446

I've got safe/sanitized HTML saved in a DB table.

How can I have this HTML content written out in a Razor view?

It always escapes characters like < and ampersands to &amp;.

2
  • 78
    To save people the long history of discussion below - @Html.Raw()
    – Chris S
    Jun 6, 2013 at 23:19
  • To save people like me trying to do this with with anonymous types in dynamically typed views, where this won't work - see this answer to my more-specific question. Although using this approach with a strongly-typed view is still better if your situation allows.
    – brichins
    Jul 9, 2015 at 1:00

7 Answers 7

673

Supposing your content is inside a string named mystring...

You can use:

@Html.Raw(mystring)

Alternatively you can convert your string to HtmlString or any other type that implements IHtmlString in model or directly inline and use regular @:

@{ var myHtmlString = new HtmlString(mystring);}
@myHtmlString
8
  • Thanks for this answer. Helped me finish a little task I was learning. :) However I'm using the latest version of MVC3 and so far no Html.Raw :(
    – delete
    Dec 14, 2010 at 13:19
  • 1
    Hi Sergio. I'm using MVC 3 and i'm using the Raw method properly.
    – Gui
    Jan 29, 2011 at 2:10
  • 1
    Thank you for the answer! I'm still learning MVC 3 and this was eluding me. Apr 20, 2011 at 4:25
  • 3
    @Lorenzo, +1 I'm using the latest MVC 3 with razor syntax and Html.Raw is definitely available to me. Aug 10, 2011 at 12:44
  • 1
    Lorenzo, I've updated answer to remove mentioning of MVC Beta as it was some years ago. Feel free to revert/change. Apr 27, 2015 at 4:06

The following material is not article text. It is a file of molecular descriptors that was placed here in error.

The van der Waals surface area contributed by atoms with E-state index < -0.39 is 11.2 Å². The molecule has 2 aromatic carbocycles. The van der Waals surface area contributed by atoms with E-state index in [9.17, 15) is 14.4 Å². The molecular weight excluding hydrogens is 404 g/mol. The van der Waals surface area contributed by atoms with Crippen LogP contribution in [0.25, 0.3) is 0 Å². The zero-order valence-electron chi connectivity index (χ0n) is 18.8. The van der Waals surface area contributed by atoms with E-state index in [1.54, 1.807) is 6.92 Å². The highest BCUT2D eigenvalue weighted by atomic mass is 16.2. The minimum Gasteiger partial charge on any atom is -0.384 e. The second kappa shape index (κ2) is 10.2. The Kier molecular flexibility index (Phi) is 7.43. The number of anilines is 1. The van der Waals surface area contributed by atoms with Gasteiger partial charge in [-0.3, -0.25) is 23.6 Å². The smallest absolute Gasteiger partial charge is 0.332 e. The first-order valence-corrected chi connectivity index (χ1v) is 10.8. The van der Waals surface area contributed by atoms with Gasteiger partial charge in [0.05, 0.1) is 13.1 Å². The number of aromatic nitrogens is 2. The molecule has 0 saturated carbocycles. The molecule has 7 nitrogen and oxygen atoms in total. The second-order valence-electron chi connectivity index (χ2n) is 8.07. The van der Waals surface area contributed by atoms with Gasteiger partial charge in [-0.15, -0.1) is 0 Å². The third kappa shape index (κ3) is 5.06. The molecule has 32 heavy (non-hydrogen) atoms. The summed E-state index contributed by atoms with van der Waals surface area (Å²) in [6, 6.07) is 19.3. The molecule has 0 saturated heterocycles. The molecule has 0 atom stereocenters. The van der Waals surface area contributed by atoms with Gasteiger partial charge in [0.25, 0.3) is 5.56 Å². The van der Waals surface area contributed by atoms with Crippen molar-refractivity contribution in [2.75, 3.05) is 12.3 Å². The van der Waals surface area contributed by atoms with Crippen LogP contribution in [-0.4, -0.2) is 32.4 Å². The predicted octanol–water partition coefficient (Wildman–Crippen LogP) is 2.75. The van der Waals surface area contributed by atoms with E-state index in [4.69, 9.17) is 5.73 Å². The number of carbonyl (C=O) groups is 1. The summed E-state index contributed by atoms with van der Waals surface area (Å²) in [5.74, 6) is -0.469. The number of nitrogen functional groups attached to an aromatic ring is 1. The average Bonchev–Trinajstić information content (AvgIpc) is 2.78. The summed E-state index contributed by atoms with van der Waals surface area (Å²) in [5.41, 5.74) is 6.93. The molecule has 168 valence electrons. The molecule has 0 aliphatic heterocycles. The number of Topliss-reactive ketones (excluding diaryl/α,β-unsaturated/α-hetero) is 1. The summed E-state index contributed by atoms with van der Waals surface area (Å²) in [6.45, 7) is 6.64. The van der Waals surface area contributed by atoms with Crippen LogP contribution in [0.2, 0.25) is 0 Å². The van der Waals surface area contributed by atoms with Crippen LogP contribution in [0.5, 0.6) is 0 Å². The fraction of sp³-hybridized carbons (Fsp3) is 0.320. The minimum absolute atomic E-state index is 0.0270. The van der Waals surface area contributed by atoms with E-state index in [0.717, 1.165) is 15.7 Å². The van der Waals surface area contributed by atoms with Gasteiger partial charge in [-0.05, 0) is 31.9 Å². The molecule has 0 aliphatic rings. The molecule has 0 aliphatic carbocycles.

75

In ASP.NET MVC 3 You should do something like this:

// Say you have a bit of HTML like this in your controller:
ViewBag.Stuff = "<li>Menu</li>"
//  Then you can do this in your view:
@MvcHtmlString.Create(ViewBag.Stuff)
2
  • 15
    I prefer this method because HTML.Raw blows up if the passed string is null.
    – 37Stars
    Sep 13, 2011 at 17:32
  • 1
    Thanks, this is very clean!
    – Hajjat
    Oct 12, 2015 at 16:30
73

You can use

@{ WriteLiteral("html string"); }
2
  • 5
    This was awesome for me, was using Razor within a Hangfire app to send emails... Html.Raw() doesn't work there
    – shanabus
    Jan 29, 2015 at 3:18
  • 1 for WriteLiteral Nov 17, 2017 at 9:43
11

Sometimes it can be tricky to use raw html. Mostly because of XSS vulnerability. If that is a concern, but you still want to use raw html, you can encode the scary parts.

@Html.Raw("(<b>" + Html.Encode("<script>console.log('insert')</script>" + "Hello") + "</b>)")

Results in

(<b>&lt;script&gt;console.log('insert')&lt;/script&gt;Hello</b>)
5

You can put your string into viewdata in controller like this :

 ViewData["string"] = DBstring;

And then call that viewdata in view like this :

@Html.Raw(ViewData["string"].ToString())
2

Apart from using @MvcHtmlString.Create(ViewBag.Stuff) as suggested by Dommer, I suggest you to also use AntiXSS library as suggested phill http://haacked.com/archive/2010/04/06/using-antixss-as-the-default-encoder-for-asp-net.aspx

It encodes almost all the possible XSS attack string.

0
0

Complete example for using template functions in RazorEngine (for email generation, for example):

@model SomeModel
@{
    Func<PropertyChangeInfo, object> PropInfo =
        @<tr class="property">
            <td>
                @item.PropertyName                
            </td>
            <td class="value">
                <small class="old">@item.OldValue</small>
                <small class="new">@item.CurrentValue</small>                
            </td>
        </tr>;
}

<body>

@{ WriteLiteral(PropInfo(new PropertyChangeInfo("p1", @Model.Id, 2)).ToString()); }

</body>

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